MS. O'DONNELL: You know, compared to the figures we're hearing now, the $700 billion that Congress approved earlier this year is really a drop in the bucket. On Tuesday, the Treasury Department and the Federal Reserve committed to buying up to $500 billion in bad mortgage debt, another $100 billion more will pay down debt from Fannie Mae and Freddie Mac and another $200 billion will be earmarked to back consumer and small business loans. Add that to previous commitments and taxpayers could be on the hook for $8.5 trillion. That's more than half the nation's annual Gross Domestic Product.
Florida Democratic Congresswoman Debbie Wasserman Schultz joins me now by phone.
Congresswoman, thanks so much for joining us.
REP. WASSERMAN SCHULTZ: You're welcome. Good morning, Norah.
MS. O'DONNELL: You know, when you voted for that initial bailout package, you said it was like bad tasting medicine that was necessary because the alternative of doing nothing was worse. Given now that Congress is poised to come back and pass another stimulus package, on top of all of this money I just talked about of another $500 billion and $700 billion, just how bad a taste does that leave in your mouth?
REP. WASSERMAN SCHULTZ: Well, you know, only in the sense that I wish that we weren't in this situation and had we had better regulations from the administration and had we not taken such a hands off approach to the direction that these private markets were going that these major national corporations that have grown too big to fail, if we had --
MS. O'DONNELL: So congresswoman, why shouldn't we be worried about this massive deficit spending?
REP. WASSERMAN SCHULTZ: I'm sorry?
MS. O'DONNELL: Why shouldn't we be worried about this massive deficit spending?
REP. WASSERMAN SCHULTZ: Well, because, you know, all the economic experts, Norah say, that we are at a point in history where we're in the worst recession that we've been in 50 years and President-elect Obama is going to be helping focus on making sure that we can adopt an economic stimulus package that will create the 2.5 million jobs that we are going to need to make sure that people can work at so that we can get this economy turned around. That's going to be the number one priority of the incoming administration, you know, unfortunately, President-elect Obama is inheriting a pretty huge mess that, you know, if we don't focus on getting it turned around then we're going to really have an even worse problem and being in the situation longer than we have to be. But I am concerned I have to admit that the Treasury Secretary, Mr. Paulson, seems to be flailing about a bit, I mean, when I voted for that $700 billion bailout, you know, I expected that the government would be buying mortgages and focusing on making sure, at least in part, that people can stay in their homes that are facing foreclosure. Now, he's abandoned that plan and he seems to be flailing about a bit on where to inject capital into markets and there is a little bit of a risk that the markets are going to become too dependent on that capital.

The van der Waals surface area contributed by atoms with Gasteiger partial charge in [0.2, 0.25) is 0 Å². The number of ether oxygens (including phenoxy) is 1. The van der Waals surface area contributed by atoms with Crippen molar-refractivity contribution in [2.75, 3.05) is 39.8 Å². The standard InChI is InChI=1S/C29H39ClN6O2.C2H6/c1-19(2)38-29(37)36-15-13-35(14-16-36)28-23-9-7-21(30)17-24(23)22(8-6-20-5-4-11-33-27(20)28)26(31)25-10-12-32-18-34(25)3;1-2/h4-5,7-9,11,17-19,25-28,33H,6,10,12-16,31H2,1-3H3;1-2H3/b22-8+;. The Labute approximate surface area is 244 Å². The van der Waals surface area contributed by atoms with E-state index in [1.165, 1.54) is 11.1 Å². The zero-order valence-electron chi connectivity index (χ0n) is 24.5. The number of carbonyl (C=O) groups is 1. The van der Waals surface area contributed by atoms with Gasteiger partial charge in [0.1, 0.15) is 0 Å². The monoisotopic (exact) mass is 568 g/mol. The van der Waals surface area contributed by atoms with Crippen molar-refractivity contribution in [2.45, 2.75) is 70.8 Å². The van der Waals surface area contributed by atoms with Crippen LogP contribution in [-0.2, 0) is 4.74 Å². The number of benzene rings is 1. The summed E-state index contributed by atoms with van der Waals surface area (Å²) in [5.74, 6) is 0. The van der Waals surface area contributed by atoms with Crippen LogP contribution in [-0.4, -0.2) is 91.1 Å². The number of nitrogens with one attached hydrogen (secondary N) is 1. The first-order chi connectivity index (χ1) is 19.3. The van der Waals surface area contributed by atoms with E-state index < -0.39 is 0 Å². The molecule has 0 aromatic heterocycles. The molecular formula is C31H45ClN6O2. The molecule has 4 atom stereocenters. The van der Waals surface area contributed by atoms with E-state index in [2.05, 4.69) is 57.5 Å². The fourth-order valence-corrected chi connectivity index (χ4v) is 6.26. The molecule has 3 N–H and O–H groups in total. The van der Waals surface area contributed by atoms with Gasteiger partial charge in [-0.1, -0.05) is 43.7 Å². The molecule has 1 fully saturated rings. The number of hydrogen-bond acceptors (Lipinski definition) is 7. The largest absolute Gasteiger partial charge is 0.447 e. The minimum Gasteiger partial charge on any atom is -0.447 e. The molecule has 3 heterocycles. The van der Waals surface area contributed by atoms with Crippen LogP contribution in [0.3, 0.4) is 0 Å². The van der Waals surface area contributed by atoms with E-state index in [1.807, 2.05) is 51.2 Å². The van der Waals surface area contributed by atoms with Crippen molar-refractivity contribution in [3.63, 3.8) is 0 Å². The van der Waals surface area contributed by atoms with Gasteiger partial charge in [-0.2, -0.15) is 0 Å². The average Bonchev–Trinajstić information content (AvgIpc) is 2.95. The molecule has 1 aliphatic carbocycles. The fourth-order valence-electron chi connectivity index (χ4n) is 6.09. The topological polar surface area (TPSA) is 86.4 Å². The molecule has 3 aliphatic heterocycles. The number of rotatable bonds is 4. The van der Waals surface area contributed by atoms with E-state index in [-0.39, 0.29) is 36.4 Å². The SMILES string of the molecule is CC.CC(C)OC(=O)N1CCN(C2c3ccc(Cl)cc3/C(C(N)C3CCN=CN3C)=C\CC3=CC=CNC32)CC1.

So that does give me quite a bit of concern.
MS. O'DONNELL: Interesting to hear you say that that you believe the Treasury Secretary is flailing about a bit.
Congresswoman Debbie Wasserman Schultz, thank you so much for joining us and Happy Thanksgiving to you.
REP. WASSERMAN SCHULTZ: You're welcome. Thank you.